Egyptian Archaeologist
Named National Geographic Explorer-in-
Residence

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Modern Threat

Hawass believes the greatest threat to the pyramids today is the hordes of people who go to admire them. He has urged other archaeologists to join him in a two-year moratorium on all excavations in the area from Giza to Aswan.

But the discoveries will continue for a long time. "I believe that we've discovered until now only 30 percent of the monuments," he says. "Seventy percent are still buried."

As an explorer-in-residence, Hawass plans to continue restoring and preserving the Giza pyramids and the tombs of the people who built them.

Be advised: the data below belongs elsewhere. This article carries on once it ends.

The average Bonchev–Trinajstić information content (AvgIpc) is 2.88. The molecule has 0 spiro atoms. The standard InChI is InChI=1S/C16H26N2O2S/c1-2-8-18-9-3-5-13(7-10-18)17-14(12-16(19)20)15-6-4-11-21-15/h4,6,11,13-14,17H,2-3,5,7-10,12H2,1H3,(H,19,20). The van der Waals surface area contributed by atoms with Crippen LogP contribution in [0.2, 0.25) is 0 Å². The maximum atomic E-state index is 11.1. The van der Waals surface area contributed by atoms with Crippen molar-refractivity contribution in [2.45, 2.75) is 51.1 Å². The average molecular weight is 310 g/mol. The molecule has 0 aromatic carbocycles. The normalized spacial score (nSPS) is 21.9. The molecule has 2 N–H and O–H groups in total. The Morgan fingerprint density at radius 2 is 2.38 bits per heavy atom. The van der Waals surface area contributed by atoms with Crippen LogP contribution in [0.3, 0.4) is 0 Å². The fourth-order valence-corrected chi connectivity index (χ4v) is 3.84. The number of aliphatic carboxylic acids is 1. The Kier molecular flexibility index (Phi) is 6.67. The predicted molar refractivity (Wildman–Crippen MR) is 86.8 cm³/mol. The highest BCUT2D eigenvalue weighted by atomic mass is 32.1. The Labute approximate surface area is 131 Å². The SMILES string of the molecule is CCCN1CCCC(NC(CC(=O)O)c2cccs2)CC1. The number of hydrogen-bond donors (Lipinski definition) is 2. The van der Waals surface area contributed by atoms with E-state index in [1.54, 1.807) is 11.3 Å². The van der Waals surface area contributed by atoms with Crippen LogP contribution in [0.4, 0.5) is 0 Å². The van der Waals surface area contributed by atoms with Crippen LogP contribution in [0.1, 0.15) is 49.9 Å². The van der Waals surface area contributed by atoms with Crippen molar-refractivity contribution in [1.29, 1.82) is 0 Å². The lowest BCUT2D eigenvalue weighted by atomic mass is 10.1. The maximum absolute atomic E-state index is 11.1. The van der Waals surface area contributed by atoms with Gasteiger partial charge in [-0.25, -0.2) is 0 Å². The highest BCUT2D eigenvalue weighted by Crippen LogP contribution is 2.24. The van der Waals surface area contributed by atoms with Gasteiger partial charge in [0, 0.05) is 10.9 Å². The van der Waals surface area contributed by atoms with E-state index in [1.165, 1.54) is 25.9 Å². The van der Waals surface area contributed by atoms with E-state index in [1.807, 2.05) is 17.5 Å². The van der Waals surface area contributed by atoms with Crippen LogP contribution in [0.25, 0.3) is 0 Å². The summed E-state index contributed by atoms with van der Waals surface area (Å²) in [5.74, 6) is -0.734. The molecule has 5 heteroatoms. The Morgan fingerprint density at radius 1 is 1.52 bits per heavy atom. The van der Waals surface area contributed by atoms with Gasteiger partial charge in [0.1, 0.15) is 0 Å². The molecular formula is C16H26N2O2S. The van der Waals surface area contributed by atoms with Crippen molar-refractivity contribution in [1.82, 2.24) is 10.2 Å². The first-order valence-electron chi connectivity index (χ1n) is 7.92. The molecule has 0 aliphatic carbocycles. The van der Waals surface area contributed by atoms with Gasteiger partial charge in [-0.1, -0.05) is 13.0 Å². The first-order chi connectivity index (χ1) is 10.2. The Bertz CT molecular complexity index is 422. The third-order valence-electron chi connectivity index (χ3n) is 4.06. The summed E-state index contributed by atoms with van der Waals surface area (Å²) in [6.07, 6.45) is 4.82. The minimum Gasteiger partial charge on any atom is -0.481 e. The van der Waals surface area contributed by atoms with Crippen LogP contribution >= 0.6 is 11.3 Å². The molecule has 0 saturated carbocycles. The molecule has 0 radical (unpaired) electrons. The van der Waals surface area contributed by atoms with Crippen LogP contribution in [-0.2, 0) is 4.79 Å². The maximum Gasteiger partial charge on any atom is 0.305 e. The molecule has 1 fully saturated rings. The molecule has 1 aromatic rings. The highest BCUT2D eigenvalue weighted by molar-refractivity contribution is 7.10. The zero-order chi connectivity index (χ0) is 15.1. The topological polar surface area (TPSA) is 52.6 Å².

He feels a strong connection to his work, and to the place where he has lived all his life.

His office is just steps away from the pyramids. And he says he is never far from them in spirit: "There is nothing [else] in my life—only one thing, one lover: archaeology.

"This is in my heart," he adds. "I'm the guardian of the pyramids. That's why I like people to call me 'Mr. Pyramid.'"

Susan Roesgen is co-anchor of National Geographic Today.
She interviews Zahi Hawass and reports on his research in two segments of the television program, which are scheduled to air on July 10 and 11.

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